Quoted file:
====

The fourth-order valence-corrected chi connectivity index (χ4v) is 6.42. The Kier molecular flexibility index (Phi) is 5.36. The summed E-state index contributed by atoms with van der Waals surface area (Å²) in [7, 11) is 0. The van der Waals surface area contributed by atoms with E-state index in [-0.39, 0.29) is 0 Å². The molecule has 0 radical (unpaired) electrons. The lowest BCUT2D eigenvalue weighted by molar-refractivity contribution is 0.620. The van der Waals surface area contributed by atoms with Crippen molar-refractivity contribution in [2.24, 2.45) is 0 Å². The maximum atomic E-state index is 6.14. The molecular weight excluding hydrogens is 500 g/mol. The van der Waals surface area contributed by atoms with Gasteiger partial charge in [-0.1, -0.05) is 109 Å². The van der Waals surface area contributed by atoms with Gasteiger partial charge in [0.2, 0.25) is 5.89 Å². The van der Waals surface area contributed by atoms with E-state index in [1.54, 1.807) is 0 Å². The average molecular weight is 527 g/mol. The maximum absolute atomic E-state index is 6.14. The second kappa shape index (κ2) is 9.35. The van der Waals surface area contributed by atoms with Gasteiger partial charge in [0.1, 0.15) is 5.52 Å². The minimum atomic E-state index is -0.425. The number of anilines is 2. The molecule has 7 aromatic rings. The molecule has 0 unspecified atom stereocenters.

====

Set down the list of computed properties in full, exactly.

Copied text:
The fourth-order valence-corrected chi connectivity index (χ4v) is 6.42. The Kier molecular flexibility index (Phi) is 5.36. The summed E-state index contributed by atoms with van der Waals surface area (Å²) in [7, 11) is 0. The van der Waals surface area contributed by atoms with E-state index in [-0.39, 0.29) is 0 Å². The molecule has 0 radical (unpaired) electrons. The lowest BCUT2D eigenvalue weighted by molar-refractivity contribution is 0.620. The van der Waals surface area contributed by atoms with Crippen molar-refractivity contribution in [2.24, 2.45) is 0 Å². The maximum atomic E-state index is 6.14. The molecular weight excluding hydrogens is 500 g/mol. The van der Waals surface area contributed by atoms with Gasteiger partial charge in [-0.1, -0.05) is 109 Å². The van der Waals surface area contributed by atoms with Gasteiger partial charge in [0.2, 0.25) is 5.89 Å². The van der Waals surface area contributed by atoms with E-state index in [1.54, 1.807) is 0 Å². The average molecular weight is 527 g/mol. The maximum absolute atomic E-state index is 6.14. The second kappa shape index (κ2) is 9.35. The van der Waals surface area contributed by atoms with Gasteiger partial charge in [0.1, 0.15) is 5.52 Å². The minimum atomic E-state index is -0.425. The number of anilines is 2. The molecule has 7 aromatic rings. The molecule has 0 unspecified atom stereocenters.